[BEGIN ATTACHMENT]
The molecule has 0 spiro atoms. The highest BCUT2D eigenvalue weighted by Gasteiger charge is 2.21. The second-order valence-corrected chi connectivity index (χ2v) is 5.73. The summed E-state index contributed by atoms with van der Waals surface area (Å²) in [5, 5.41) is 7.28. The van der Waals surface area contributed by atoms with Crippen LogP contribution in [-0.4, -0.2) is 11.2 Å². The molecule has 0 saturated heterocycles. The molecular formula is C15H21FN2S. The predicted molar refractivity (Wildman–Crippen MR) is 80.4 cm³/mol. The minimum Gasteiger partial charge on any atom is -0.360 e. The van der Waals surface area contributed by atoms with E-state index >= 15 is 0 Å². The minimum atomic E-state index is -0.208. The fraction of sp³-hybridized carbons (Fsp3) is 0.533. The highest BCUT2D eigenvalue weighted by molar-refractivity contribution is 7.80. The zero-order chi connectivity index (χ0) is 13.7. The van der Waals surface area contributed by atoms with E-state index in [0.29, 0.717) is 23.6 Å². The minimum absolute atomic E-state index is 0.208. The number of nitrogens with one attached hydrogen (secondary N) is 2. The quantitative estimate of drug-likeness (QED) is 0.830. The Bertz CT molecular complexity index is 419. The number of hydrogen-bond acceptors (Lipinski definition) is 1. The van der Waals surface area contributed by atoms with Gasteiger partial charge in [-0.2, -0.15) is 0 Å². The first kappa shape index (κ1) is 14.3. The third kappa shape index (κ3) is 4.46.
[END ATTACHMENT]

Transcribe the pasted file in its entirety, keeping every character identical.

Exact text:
The molecule has 0 spiro atoms. The highest BCUT2D eigenvalue weighted by Gasteiger charge is 2.21. The second-order valence-corrected chi connectivity index (χ2v) is 5.73. The summed E-state index contributed by atoms with van der Waals surface area (Å²) in [5, 5.41) is 7.28. The van der Waals surface area contributed by atoms with Crippen LogP contribution in [-0.4, -0.2) is 11.2 Å². The molecule has 0 saturated heterocycles. The molecular formula is C15H21FN2S. The predicted molar refractivity (Wildman–Crippen MR) is 80.4 cm³/mol. The minimum Gasteiger partial charge on any atom is -0.360 e. The van der Waals surface area contributed by atoms with E-state index >= 15 is 0 Å². The minimum atomic E-state index is -0.208. The fraction of sp³-hybridized carbons (Fsp3) is 0.533. The highest BCUT2D eigenvalue weighted by molar-refractivity contribution is 7.80. The zero-order chi connectivity index (χ0) is 13.7. The van der Waals surface area contributed by atoms with E-state index in [0.29, 0.717) is 23.6 Å². The minimum absolute atomic E-state index is 0.208. The number of nitrogens with one attached hydrogen (secondary N) is 2. The quantitative estimate of drug-likeness (QED) is 0.830. The Bertz CT molecular complexity index is 419. The number of hydrogen-bond acceptors (Lipinski definition) is 1. The van der Waals surface area contributed by atoms with Gasteiger partial charge in [-0.2, -0.15) is 0 Å². The first kappa shape index (κ1) is 14.3. The third kappa shape index (κ3) is 4.46.